Frequently asked questions about the coronavirus outbreak
UPDATED as of September 22, 2020
What is Covid-19?
Covid-19, short for coronavirus disease, is an illness caused by the coronavirus SARS-CoV-2, short for severe acute respiratory syndrome coronavirus 2. Common symptoms of the disease include fever, dry cough, fatigue, shortness of breath and breathing difficulties. In severe cases, the infection can cause pneumonia, severe acute respiratory syndrome, kidney failure and even death.
How contagious is Covid-19?
Covid-19 can spread easily from person to person, especially in enclosed spaces. The virus can travel through the air in respiratory droplets produced when a sick person breathes, talks, coughs or sneezes. As the virus can also survive on plastic and steel surfaces for up to 72 hours and on cardboard for up to 24 hours, any contact with such surfaces can also spread the virus. Symptoms take between two to 14 days to appear, during which time the carrier is believed to be contagious.
Where did the virus come from?
The virus was first identified in Wuhan, China in late December. The coronavirus is a large family of viruses that is responsible for everything from the common cold to Middle East Respiratory Syndrome (MERS) and Severe Acute Respiratory Syndrome (SARS). After an initial outbreak in Wuhan that spread across Hubei province, eventually infecting over 80,000 and killing more than 3,000, new infection rates in mainland China have dropped. However, the disease has since spread across the world at an alarming rate.
What is the current status of Covid-19?
The World Health Organisation has called the ongoing outbreak a “pandemic” and urged countries across the world to take precautionary measures. Covid-19 has spread to 213 countries and territories around the world and infected more than 31,405,983 people with 967,505 deaths and 22,990,260 recoveries. In South Asia, India has reported the highest number of infections at 5,557,573 with 88,943 deaths. While Pakistan has reported 306,304 confirmed cases with 6,420 deaths. Nepal has so far reported 65,276 cases with 427 deaths.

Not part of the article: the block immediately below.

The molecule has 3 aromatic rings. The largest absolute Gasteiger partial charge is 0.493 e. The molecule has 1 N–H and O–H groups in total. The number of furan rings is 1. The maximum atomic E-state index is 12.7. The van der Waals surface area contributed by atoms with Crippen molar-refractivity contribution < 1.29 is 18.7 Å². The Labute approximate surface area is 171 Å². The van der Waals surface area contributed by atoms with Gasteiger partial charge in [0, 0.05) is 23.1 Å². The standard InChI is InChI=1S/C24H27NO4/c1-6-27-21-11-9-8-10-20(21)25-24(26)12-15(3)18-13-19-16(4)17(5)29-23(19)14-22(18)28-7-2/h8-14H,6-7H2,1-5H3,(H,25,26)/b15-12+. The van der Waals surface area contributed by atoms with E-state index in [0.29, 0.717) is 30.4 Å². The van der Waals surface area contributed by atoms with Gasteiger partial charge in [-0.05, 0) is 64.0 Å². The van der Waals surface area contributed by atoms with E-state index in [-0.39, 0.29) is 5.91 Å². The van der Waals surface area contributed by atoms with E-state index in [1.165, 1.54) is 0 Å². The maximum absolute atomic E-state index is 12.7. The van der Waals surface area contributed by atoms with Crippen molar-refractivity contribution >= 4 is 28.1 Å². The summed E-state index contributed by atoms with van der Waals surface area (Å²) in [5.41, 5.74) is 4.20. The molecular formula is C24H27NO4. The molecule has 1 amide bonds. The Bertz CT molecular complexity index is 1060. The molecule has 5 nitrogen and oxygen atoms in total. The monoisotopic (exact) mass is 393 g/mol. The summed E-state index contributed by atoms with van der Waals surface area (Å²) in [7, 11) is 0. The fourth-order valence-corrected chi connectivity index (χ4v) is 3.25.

How dangerous is the disease?
The mortality rate for Covid-19 is estimated to be 3.6 percent, but new studies have put the rate slightly higher at 5.7 percent. Although Covid-19 is not too dangerous to young healthy people, older individuals and those with immune-compromised systems are at greater risk of death. People with chronic medical conditions like heart disease, diabetes and lung disease, or those who’ve recently undergone serious medical procedures, are also at risk.
How do I keep myself safe?
The WHO advises that the most important thing you can do is wash your hands frequently with soap and water for at least 20 seconds or use hand sanitizers with at least 60 percent alcohol content. Avoid touching your eyes, nose and mouth with unclean hands. Clean and disinfect frequently used surfaces like your computers and phones. Avoid large crowds of people. Seek medical attention if symptoms persist for longer than a few days.
Is it time to panic?
No. The government has imposed a lockdown to limit the spread of the virus. There is no need to begin stockpiling food, cooking gas or hand sanitizers. However, it is always prudent to take sensible precautions like the ones identified above.